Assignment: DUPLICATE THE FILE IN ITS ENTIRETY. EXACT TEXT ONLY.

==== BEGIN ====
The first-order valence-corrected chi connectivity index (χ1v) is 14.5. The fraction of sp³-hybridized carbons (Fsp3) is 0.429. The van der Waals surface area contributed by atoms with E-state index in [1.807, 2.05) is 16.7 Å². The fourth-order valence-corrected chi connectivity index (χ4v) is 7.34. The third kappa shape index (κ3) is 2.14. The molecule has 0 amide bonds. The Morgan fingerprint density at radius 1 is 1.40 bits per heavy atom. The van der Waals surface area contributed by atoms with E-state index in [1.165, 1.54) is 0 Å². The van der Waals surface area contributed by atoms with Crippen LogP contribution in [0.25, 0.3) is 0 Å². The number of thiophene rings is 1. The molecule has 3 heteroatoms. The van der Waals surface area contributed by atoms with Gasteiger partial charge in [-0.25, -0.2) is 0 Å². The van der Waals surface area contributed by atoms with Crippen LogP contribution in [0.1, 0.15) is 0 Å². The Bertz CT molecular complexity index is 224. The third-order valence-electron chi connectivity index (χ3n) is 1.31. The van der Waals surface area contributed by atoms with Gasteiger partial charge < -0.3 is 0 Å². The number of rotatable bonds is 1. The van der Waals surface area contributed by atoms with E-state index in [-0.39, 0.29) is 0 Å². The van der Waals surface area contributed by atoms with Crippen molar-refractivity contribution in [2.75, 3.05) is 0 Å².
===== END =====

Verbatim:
The first-order valence-corrected chi connectivity index (χ1v) is 14.5. The fraction of sp³-hybridized carbons (Fsp3) is 0.429. The van der Waals surface area contributed by atoms with E-state index in [1.807, 2.05) is 16.7 Å². The fourth-order valence-corrected chi connectivity index (χ4v) is 7.34. The third kappa shape index (κ3) is 2.14. The molecule has 0 amide bonds. The Morgan fingerprint density at radius 1 is 1.40 bits per heavy atom. The van der Waals surface area contributed by atoms with E-state index in [1.165, 1.54) is 0 Å². The van der Waals surface area contributed by atoms with Crippen LogP contribution in [0.25, 0.3) is 0 Å². The number of thiophene rings is 1. The molecule has 3 heteroatoms. The van der Waals surface area contributed by atoms with Gasteiger partial charge in [-0.25, -0.2) is 0 Å². The van der Waals surface area contributed by atoms with Crippen LogP contribution in [0.1, 0.15) is 0 Å². The Bertz CT molecular complexity index is 224. The third-order valence-electron chi connectivity index (χ3n) is 1.31. The van der Waals surface area contributed by atoms with Gasteiger partial charge < -0.3 is 0 Å². The number of rotatable bonds is 1. The van der Waals surface area contributed by atoms with E-state index in [-0.39, 0.29) is 0 Å². The van der Waals surface area contributed by atoms with Crippen molar-refractivity contribution in [2.75, 3.05) is 0 Å².